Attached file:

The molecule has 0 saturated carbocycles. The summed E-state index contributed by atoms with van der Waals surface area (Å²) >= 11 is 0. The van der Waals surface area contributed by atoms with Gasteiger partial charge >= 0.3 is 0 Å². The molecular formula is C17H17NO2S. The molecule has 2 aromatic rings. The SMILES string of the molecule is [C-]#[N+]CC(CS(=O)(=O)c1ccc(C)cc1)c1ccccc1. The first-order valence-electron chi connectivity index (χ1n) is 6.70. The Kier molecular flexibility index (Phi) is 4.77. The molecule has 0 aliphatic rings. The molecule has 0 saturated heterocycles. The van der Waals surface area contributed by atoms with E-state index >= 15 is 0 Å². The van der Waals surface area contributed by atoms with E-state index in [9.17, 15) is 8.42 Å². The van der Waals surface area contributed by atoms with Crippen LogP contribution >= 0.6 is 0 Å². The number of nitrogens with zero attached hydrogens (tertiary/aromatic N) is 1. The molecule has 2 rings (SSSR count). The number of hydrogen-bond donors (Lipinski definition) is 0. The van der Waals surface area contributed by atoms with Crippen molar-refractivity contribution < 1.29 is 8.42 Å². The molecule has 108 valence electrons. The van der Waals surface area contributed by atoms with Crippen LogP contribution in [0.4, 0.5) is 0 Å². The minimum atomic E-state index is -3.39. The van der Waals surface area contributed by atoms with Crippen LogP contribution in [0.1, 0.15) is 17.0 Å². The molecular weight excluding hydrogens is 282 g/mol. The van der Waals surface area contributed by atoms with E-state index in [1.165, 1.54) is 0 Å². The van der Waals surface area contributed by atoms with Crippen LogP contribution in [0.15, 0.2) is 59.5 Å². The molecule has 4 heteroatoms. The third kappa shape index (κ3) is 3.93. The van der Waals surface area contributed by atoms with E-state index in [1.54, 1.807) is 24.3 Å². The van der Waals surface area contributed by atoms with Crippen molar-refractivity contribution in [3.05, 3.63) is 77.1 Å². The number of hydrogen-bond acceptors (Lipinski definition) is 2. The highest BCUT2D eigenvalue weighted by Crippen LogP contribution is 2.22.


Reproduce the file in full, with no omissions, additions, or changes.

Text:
The molecule has 0 saturated carbocycles. The summed E-state index contributed by atoms with van der Waals surface area (Å²) >= 11 is 0. The van der Waals surface area contributed by atoms with Gasteiger partial charge >= 0.3 is 0 Å². The molecular formula is C17H17NO2S. The molecule has 2 aromatic rings. The SMILES string of the molecule is [C-]#[N+]CC(CS(=O)(=O)c1ccc(C)cc1)c1ccccc1. The first-order valence-electron chi connectivity index (χ1n) is 6.70. The Kier molecular flexibility index (Phi) is 4.77. The molecule has 0 aliphatic rings. The molecule has 0 saturated heterocycles. The van der Waals surface area contributed by atoms with E-state index >= 15 is 0 Å². The van der Waals surface area contributed by atoms with E-state index in [9.17, 15) is 8.42 Å². The van der Waals surface area contributed by atoms with Crippen LogP contribution >= 0.6 is 0 Å². The number of nitrogens with zero attached hydrogens (tertiary/aromatic N) is 1. The molecule has 2 rings (SSSR count). The number of hydrogen-bond donors (Lipinski definition) is 0. The van der Waals surface area contributed by atoms with Crippen molar-refractivity contribution < 1.29 is 8.42 Å². The molecule has 108 valence electrons. The van der Waals surface area contributed by atoms with Crippen LogP contribution in [0.4, 0.5) is 0 Å². The minimum atomic E-state index is -3.39. The van der Waals surface area contributed by atoms with Crippen LogP contribution in [0.1, 0.15) is 17.0 Å². The molecular weight excluding hydrogens is 282 g/mol. The van der Waals surface area contributed by atoms with E-state index in [1.165, 1.54) is 0 Å². The van der Waals surface area contributed by atoms with Crippen LogP contribution in [0.15, 0.2) is 59.5 Å². The molecule has 4 heteroatoms. The third kappa shape index (κ3) is 3.93. The van der Waals surface area contributed by atoms with E-state index in [1.54, 1.807) is 24.3 Å². The van der Waals surface area contributed by atoms with Crippen molar-refractivity contribution in [3.05, 3.63) is 77.1 Å². The number of hydrogen-bond acceptors (Lipinski definition) is 2. The highest BCUT2D eigenvalue weighted by Crippen LogP contribution is 2.22.